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EPA ANNOUNCES $275,000 GRANT TO BOOST WATER MONITORING IN NARRAGANSETT BAY

Release Date: 11/09/1998
Contact Information: Peyton Fleming, EPA Press Office (617-918-1008)

BOSTON - During a ceremony today at the Edgewood Yacht Club in Cranston, the EPA's New England Administrator John P. DeVillars joined state and municipal officials to announce the awarding of a $275,000 grant to boost water quality monitoring for swimming areas in Upper Narragansett Bay.
The funding will be used to expand water sampling efforts at Upper Bay beaches that are open during portions of the summer and to expand the water testing program to include areas of the bay further north - above Conimicut Point in Warwick - that are now permanently closed to swimming.

The project, which will be implemented over the next two years, will be developed in cooperation with the R.I. Department of Health, the R.I. Department of Environmental Management, the Narrgansett Bay Commission and Save the Bay. Cities and towns bordering the Upper Bay also will participate.

"This grant is a win-win for Rhode Islanders living in Upper Narragansett Bay. It will enable us to do a better job monitoring Upper Bay bathing areas to assure that they are safe and it will allow us to determine whether we can safely reopen swimming areas further north in the bay," DeVillars said. "After investing hundreds of millions of dollars improving water quality in Narragansett Bay, Upper Bay residents should be able to know if and when it is safe to swim in these waters rather than having to drive 45 minutes south to Narragansett or Charlestown."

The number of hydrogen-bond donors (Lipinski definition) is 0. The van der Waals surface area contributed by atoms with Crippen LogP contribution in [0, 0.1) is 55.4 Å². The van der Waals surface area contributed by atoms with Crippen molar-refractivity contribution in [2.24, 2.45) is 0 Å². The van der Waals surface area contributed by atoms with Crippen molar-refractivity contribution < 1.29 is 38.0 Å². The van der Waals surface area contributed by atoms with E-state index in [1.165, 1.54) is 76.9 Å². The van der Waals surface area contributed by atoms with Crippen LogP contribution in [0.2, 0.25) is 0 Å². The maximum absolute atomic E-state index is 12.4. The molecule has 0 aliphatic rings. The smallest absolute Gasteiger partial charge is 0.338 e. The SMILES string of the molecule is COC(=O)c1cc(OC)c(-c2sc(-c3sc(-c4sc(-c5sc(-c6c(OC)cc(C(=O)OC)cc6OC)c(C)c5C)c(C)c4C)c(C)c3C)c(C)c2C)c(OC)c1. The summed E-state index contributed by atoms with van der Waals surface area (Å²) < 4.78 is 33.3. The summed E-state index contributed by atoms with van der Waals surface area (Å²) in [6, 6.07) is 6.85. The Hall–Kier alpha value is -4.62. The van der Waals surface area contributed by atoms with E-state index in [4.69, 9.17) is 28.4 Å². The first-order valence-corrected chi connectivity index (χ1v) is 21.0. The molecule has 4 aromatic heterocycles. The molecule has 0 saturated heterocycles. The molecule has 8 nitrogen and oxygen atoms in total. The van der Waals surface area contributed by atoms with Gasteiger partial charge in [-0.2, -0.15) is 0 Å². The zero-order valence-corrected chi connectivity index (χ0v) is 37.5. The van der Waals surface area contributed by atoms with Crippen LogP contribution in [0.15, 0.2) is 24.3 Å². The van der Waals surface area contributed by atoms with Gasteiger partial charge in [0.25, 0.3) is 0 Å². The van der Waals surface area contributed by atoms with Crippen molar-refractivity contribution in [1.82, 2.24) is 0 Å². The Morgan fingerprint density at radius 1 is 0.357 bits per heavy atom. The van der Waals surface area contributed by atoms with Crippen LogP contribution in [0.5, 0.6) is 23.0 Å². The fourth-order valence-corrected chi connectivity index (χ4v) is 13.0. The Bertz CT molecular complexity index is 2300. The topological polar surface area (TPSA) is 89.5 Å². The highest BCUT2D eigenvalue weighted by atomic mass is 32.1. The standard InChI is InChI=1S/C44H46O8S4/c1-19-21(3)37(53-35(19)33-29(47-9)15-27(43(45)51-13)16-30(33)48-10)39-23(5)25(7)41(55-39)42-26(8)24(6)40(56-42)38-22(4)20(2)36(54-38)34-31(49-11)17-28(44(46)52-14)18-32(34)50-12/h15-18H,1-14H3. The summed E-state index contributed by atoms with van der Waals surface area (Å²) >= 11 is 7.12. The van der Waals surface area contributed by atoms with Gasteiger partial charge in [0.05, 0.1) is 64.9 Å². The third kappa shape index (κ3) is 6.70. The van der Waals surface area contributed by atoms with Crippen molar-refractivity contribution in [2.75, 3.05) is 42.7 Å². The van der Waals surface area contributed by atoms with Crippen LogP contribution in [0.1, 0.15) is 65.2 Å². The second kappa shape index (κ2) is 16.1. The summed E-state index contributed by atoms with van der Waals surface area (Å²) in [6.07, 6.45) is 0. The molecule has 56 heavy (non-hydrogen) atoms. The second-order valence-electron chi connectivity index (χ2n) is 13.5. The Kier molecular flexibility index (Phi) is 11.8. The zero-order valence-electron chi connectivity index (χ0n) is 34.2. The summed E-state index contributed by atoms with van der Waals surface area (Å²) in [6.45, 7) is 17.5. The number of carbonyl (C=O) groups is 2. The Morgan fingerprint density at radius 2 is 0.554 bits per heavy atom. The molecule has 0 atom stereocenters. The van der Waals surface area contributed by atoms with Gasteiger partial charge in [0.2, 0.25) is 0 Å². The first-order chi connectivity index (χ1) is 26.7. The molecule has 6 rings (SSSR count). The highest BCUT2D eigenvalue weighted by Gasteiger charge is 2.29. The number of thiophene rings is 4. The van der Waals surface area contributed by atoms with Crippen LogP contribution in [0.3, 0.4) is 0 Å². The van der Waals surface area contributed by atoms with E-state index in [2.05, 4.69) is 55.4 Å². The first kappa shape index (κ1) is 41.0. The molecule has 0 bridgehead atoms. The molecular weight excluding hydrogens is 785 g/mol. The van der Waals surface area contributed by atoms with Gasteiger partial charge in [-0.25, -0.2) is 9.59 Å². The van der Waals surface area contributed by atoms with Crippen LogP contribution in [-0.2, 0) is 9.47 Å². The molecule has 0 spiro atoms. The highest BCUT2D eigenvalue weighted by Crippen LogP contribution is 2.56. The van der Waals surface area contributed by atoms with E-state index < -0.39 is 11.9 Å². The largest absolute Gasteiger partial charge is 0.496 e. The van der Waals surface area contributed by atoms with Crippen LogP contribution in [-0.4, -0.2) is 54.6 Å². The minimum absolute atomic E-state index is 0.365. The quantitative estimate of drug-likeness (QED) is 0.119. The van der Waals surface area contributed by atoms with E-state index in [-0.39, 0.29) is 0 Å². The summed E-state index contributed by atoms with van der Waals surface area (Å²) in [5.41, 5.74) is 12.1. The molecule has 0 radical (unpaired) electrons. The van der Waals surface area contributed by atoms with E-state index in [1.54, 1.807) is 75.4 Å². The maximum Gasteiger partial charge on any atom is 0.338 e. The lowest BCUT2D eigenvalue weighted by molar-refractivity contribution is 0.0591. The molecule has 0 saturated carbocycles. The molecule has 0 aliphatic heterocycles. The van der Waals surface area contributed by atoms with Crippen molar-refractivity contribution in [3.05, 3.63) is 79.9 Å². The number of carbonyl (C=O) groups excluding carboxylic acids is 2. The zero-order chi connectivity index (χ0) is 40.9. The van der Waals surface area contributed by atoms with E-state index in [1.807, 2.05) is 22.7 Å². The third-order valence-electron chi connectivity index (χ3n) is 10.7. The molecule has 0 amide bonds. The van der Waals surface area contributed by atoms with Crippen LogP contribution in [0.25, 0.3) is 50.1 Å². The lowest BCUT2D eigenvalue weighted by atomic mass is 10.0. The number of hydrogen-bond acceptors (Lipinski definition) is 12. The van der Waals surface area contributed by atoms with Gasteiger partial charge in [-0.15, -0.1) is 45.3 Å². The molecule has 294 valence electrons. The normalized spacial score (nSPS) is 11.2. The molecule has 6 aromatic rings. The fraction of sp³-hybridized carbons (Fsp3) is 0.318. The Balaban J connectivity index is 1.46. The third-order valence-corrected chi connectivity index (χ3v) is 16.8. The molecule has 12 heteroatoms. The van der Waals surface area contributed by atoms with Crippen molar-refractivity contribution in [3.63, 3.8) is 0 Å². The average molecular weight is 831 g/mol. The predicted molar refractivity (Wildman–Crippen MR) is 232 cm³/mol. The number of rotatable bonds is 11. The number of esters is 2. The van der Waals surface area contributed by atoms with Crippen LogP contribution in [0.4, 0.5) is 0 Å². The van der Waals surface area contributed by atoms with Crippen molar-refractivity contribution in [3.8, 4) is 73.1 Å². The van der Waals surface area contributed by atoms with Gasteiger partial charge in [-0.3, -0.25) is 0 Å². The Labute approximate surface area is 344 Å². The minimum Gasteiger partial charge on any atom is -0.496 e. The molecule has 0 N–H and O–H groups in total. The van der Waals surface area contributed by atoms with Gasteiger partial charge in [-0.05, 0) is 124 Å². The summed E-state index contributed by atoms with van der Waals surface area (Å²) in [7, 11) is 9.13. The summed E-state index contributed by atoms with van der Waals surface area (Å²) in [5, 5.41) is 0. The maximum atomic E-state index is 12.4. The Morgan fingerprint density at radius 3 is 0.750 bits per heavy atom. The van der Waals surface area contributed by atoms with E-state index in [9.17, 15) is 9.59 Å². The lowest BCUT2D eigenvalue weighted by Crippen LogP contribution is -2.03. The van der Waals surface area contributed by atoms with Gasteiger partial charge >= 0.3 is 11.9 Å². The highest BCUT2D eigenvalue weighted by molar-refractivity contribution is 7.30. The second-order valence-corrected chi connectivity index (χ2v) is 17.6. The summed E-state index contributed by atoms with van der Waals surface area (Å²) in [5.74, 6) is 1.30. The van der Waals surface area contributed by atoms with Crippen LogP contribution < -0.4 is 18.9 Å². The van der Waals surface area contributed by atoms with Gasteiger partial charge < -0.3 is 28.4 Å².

"Rhode Island beaches are very important to us," added Dr. Patricia Nolan, director of the R.I. Department of Health, which licenses all beaches in Rhode Island. "This grant will help us do a better job of making sure that beaches in the Upper Bay are clean and safe for swimming and other activities. Throughout this project, we'll be working closely with the cities and towns, DEM and Save the Bay to better protect our beaches."

Despite dramatic water quality improvements in recent years in Narrgansett Bay, all swimming areas north of Conimicut Point in Warwick are permanently closed to swimming. The closure is due both to bacterial contamination problems that occur in the Upper Bay, primarily after rainstorms, and to a lack of a comprehensive water monitoring program for this part of the Bay.

Swimming areas south of Conimicut Point, including Warren Town Beach and a handful of beaches in Warwick's Greenwich Bay, are open during much of the summer, although closures are sometimes necessary following major rainstorms which cause bacterial contamination.

The $275,000 grant, funded through the EPA's Environmental Monitoring for Public Access and Community Tracking (EMPACT) program, will allow state and federal officials to boost monitoring efforts both above and below Warwick's Conimicut Point.